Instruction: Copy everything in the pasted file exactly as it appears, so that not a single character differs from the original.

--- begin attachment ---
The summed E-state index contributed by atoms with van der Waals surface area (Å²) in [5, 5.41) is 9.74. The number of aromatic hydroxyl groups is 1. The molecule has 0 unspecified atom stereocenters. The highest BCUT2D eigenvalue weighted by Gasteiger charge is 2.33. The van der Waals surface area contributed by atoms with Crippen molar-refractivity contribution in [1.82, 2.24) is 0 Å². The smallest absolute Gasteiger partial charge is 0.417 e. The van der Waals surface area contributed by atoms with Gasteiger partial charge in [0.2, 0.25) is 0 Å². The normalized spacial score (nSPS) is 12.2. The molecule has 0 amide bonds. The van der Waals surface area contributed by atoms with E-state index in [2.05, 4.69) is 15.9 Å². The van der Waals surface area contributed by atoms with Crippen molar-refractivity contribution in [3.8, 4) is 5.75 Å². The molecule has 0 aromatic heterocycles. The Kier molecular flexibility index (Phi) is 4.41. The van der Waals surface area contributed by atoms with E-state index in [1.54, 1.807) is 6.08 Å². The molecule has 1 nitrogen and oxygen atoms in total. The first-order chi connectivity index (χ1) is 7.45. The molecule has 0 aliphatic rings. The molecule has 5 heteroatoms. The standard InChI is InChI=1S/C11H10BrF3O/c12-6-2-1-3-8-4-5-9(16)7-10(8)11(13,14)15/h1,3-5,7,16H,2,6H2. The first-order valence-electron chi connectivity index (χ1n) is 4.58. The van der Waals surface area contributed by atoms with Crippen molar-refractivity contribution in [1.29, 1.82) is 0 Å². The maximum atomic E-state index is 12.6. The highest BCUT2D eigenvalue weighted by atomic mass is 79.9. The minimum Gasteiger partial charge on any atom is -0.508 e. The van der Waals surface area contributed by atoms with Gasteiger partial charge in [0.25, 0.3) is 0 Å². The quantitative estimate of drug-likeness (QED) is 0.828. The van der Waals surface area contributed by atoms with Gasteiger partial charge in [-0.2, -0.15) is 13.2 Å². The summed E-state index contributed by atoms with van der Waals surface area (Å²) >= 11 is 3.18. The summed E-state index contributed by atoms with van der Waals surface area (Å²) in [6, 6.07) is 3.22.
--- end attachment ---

The summed E-state index contributed by atoms with van der Waals surface area (Å²) in [5, 5.41) is 9.74. The number of aromatic hydroxyl groups is 1. The molecule has 0 unspecified atom stereocenters. The highest BCUT2D eigenvalue weighted by Gasteiger charge is 2.33. The van der Waals surface area contributed by atoms with Crippen molar-refractivity contribution in [1.82, 2.24) is 0 Å². The smallest absolute Gasteiger partial charge is 0.417 e. The van der Waals surface area contributed by atoms with Gasteiger partial charge in [0.2, 0.25) is 0 Å². The normalized spacial score (nSPS) is 12.2. The molecule has 0 amide bonds. The van der Waals surface area contributed by atoms with E-state index in [2.05, 4.69) is 15.9 Å². The van der Waals surface area contributed by atoms with Crippen molar-refractivity contribution in [3.8, 4) is 5.75 Å². The molecule has 0 aromatic heterocycles. The Kier molecular flexibility index (Phi) is 4.41. The van der Waals surface area contributed by atoms with E-state index in [1.54, 1.807) is 6.08 Å². The molecule has 1 nitrogen and oxygen atoms in total. The first-order chi connectivity index (χ1) is 7.45. The molecule has 0 aliphatic rings. The molecule has 5 heteroatoms. The standard InChI is InChI=1S/C11H10BrF3O/c12-6-2-1-3-8-4-5-9(16)7-10(8)11(13,14)15/h1,3-5,7,16H,2,6H2. The first-order valence-electron chi connectivity index (χ1n) is 4.58. The van der Waals surface area contributed by atoms with Crippen molar-refractivity contribution in [1.29, 1.82) is 0 Å². The maximum atomic E-state index is 12.6. The highest BCUT2D eigenvalue weighted by atomic mass is 79.9. The minimum Gasteiger partial charge on any atom is -0.508 e. The van der Waals surface area contributed by atoms with Gasteiger partial charge in [0.25, 0.3) is 0 Å². The quantitative estimate of drug-likeness (QED) is 0.828. The van der Waals surface area contributed by atoms with Gasteiger partial charge in [-0.2, -0.15) is 13.2 Å². The summed E-state index contributed by atoms with van der Waals surface area (Å²) >= 11 is 3.18. The summed E-state index contributed by atoms with van der Waals surface area (Å²) in [6, 6.07) is 3.22.